Submitted by: Dan Rich

Submitted by: Dan Rich


Rose Zar

July 27, 1922 - Nov. 1, 2001


South Bend Tribune 11/4/2001

Rose Zar, 81, of Whitcomb Avenue, South Bend, Ind., died Thursday, Nov. 1, in her residence.

She was born on July 27, 1922, in Piotrokow Tribunalski, Poland, the seat of the Polish Supreme Court. She was descendant of the Pevel family of Warsaw, Poland, who had served as the model of prosperous Polish Jews in a number of stories by Sholom Aleichem. Her ancestors had probably lived in the Jewish community of Poland since the Renaissance.


As Rose Guterman, she married her high school sweetheart, Mayer Zar, in Krakow, Poland, on Sept. 17, 1945. Rose and Mayer Zar had been among the only members of their family to survive the Second World War. Mr. Zar survives. She is also survived by her children, Regina Gonek of Rochester, N.Y., Harvey Zar, M.D., of Chapel Hill, N.C., and Howard Zar of New York, N.Y.; as well as her grandchildren, Sarah and Michael Gonek. She was preceded in death by her son, Aviram Zarnowiecki.


During the Second World War, Mrs. Zar had been active in Hashomer Hatzair, a Polish Zionist youth movement that ultimately became responsible for Jewish armed resistance against the Nazis in the Warsaw ghetto uprising. Mrs. Zar acted on numerous occasions as an operative of the resistance movement and had frequently smuggled its leader, Mordechai Anielewicz, through Nazi lines. She was also responsible for smuggling weapons, money and information to Tosia Altman, another leader of the Warsaw ghetto uprising. During the remaining years of the war, Mrs. Zar lived undercover as a nanny for one of the senior SS officers in the German occupation forces in Krakow, Poland. Her experiences during that time were recounted in her autobiography, In the Mouth of the Wolf , published by the Jewish Publication Society of Philadelphia, Pa. It received the A.J.L. Book Award of the Association of Jewish Libraries in 1983.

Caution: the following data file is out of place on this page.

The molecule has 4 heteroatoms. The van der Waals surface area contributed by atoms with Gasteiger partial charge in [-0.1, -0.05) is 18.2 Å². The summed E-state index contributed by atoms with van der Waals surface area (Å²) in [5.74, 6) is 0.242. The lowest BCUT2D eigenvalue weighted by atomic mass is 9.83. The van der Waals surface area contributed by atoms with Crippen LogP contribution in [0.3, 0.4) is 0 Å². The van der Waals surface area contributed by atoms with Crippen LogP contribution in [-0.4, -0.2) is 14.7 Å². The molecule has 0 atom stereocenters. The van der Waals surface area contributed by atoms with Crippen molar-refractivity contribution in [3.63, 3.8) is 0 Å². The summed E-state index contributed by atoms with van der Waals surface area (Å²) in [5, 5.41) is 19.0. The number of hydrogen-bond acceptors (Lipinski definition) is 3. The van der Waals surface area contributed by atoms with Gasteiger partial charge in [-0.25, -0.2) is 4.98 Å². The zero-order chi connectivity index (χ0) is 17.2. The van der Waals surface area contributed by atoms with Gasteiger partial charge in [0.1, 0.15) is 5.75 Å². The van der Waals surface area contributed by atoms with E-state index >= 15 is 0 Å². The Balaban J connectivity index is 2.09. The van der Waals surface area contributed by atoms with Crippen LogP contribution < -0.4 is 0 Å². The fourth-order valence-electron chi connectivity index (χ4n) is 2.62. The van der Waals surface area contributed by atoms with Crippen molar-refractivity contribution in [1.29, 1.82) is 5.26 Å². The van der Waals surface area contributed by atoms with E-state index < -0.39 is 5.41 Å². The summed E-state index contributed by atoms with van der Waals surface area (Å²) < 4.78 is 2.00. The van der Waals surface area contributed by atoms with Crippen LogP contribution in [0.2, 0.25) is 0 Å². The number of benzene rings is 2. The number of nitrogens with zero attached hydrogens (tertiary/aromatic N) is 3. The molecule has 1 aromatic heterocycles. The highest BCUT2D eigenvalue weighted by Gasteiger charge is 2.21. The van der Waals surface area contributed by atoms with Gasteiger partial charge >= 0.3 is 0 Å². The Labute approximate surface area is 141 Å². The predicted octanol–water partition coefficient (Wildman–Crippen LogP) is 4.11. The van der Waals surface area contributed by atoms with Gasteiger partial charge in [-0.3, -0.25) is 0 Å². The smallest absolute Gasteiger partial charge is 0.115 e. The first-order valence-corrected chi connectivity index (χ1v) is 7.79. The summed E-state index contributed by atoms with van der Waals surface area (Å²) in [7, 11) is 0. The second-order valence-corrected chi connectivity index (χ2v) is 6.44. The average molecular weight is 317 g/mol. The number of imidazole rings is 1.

Following World War II, Mrs. Zar, in conjunction with her husband, organized an orphanage for children who survived the Holocaust. In 1946, following pogroms in Kielce, Poland, the Zars smuggled more than 150 orphans out of Poland via Czechoslovakia into southern Germany, where they led an orphanage under the auspices of International Relief Agencies. Starting in 1947, many of these children were smuggled into Palestine via illegal immigration boats including the original ship "Exodus" that served as a model for the Leon Uris novel of the same name.


Mrs. Zar came to South Bend, Ind., in 1951, in part because as an orphanage worker she had received a beautiful dressing gown which came from Milady Shop in South Bend, which she took as an omen that she should resettle in that city. For more than 30 years she served as a teacher and principal of the Sunday School at the Sinai Synagogue and as head of Jewish Education for the Jewish Federation of South Bend. In this capacity, she was the first woman in the South Bend community to prepare Jewish children for their Bar and Bat Mitzvah.


In lieu of flowers, contributions may be made in memory of Mrs. Zar to the United States Holocaust Memorial Museum, 100 Raoul Wollenberg Place, SW, Washington, DC 20024-2126. Funeral services will be held at 4 p.m. today, Nov. 4, in the Sinai Synagogue, 1102 E. LaSalle Ave., South Bend. The Forest G. Hay Funeral Home is arranging Mrs. Zar's services.